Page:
Abramovic shows plans for institute at old Hudson theater
QUEENS–Hudson Supervisors Sarah Sterling and Ellen Thurston and Columbia county media joined a New York City art and media crowd this week to learn more about performance artist Marina Abramovic’s plans for the former movie theater and indoor tennis court building she purchased in 2008. Ms. Abramovic said her institute for performance art could open as early as 2014 after a $15-million renovation by the internationally known architectural firm OMA.
The occasion was a press conference held Monday, May 7 at MOMA PS1, the alternative art space in a historic school building near the 59th Street Bridge that connects Queens to Manhattan.
Despite the metropolitan location of the press event, the subject of the gathering was the prospect that future visitors to Hudson will be able to participate either as artists or members of the audience in performances by Ms. Abramovic and others. Performances will last six or more hours, with visitors and artists donning lab coats and ear phones after signing a contract in which they agree to remain at the institute for the duration of the performance. Ms. Abramovic believes that only performance art that lasts six hours or longer qualifies as serious art. Viewers and performance art students alike will receive instruction in how to properly participate in this collaborative art form.
Among the plans announced this week are specially designed reclining chairs that can be wheeled away if observers fall asleep, and returned to the main arena once they awake. Performers will occupy beds and chairs implanted with minerals and magnets for what are described as health benefits. Some of the performers will remain motionless for hours, a task that requires stamina and devotion.
Ms. Abramovic made local headlines several months ago when she announced plans to use the large brick building at the corner of Columbia and North Seventh Street as an institute to train performance artists. The idea calls for the facade of the building, which has a series of pillars, to be enclosed in glass to create a smaller performance space. The arched doorways will be glass to allow light into the interior. The main performance space, a little larger than the tennis court it replaces, will be viewable from practically every other space in the building.
In planning the new institute, the artist and her architectural collaborators, Shohei Shigematsu and Rem Koolhaas, generated a new concept about how to experience art of long duration. They considered baseball stadiums, offices, wheelchairs, gurneys, office behavior and other sources of inspiration before arriving at their current designs. The approach is intended to provide comfort and to take into consideration that viewers’ attention may wander and that they may want to physically wander during a performance.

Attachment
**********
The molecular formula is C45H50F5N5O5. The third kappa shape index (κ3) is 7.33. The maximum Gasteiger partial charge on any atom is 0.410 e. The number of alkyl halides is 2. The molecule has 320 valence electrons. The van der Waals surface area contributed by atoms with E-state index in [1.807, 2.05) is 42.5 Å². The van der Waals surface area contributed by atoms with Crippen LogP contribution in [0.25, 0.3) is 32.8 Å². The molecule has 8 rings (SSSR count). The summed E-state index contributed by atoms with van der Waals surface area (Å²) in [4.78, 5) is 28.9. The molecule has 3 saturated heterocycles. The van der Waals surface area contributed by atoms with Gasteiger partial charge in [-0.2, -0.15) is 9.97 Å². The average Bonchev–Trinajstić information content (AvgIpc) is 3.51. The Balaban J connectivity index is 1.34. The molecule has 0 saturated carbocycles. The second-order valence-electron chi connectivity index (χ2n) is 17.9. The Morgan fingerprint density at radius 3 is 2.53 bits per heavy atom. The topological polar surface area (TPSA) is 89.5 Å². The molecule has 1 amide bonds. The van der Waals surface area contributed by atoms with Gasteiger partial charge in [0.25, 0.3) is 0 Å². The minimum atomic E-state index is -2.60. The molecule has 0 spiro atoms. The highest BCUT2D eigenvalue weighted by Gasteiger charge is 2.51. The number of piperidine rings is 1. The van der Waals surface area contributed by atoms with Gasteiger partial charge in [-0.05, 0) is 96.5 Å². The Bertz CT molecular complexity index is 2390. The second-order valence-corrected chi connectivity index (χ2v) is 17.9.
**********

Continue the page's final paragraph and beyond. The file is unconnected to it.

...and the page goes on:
The models and renderings of the floor plan show viewing platforms high above the main floor, where visitors can read or exercise as they experience a performance. Or they can watch from a distance with binoculars. During breaks, they can relax and purchase refreshments at a roof-top cafe with a view of the Catskills. Some may exercise in the gym, where they can monitor the performance.
Most of these amenities were not available at the artist’s recent show “The Artist is Present,” a major retrospective at the Museum of Modern Art in New York City in 2010. Viewers stood or sat on cement floors for as long as they were able. Some waited for hours to take part in Ms. Abromavic’s live performance, in which she sat across from one other person, gazing at that person continuously for seven hours each day.
The Abramovic method of performance art is meant to blur the line between artist and audience, drawing them together in a mutually demanding task of staying the course, of being in the moment and maintaining concentration as they complete prescribed tasks.
Serge Le Borgne, Ms. Abramovic’s Paris art dealer closed his gallery to come to Hudson to become the institute’s director. He said at Monday’s event that he had felt a growing discomfort with art that is bought and sold like a commodity and is about the owner’s social status. He likened Abromavic’s work to the Internet or social media, because of its conceptual nature, and its lack of materiality.
Ms. Abramovic said Monday that before coming to Hudson she had first sought space in Brooklyn but could find nothing appropriate. She owns a home in Malden Bridge.
Before remodeling the building can start, the artist must raise $15 million. She said she is considering interrupting her performance schedule to expedite fundraising for the project.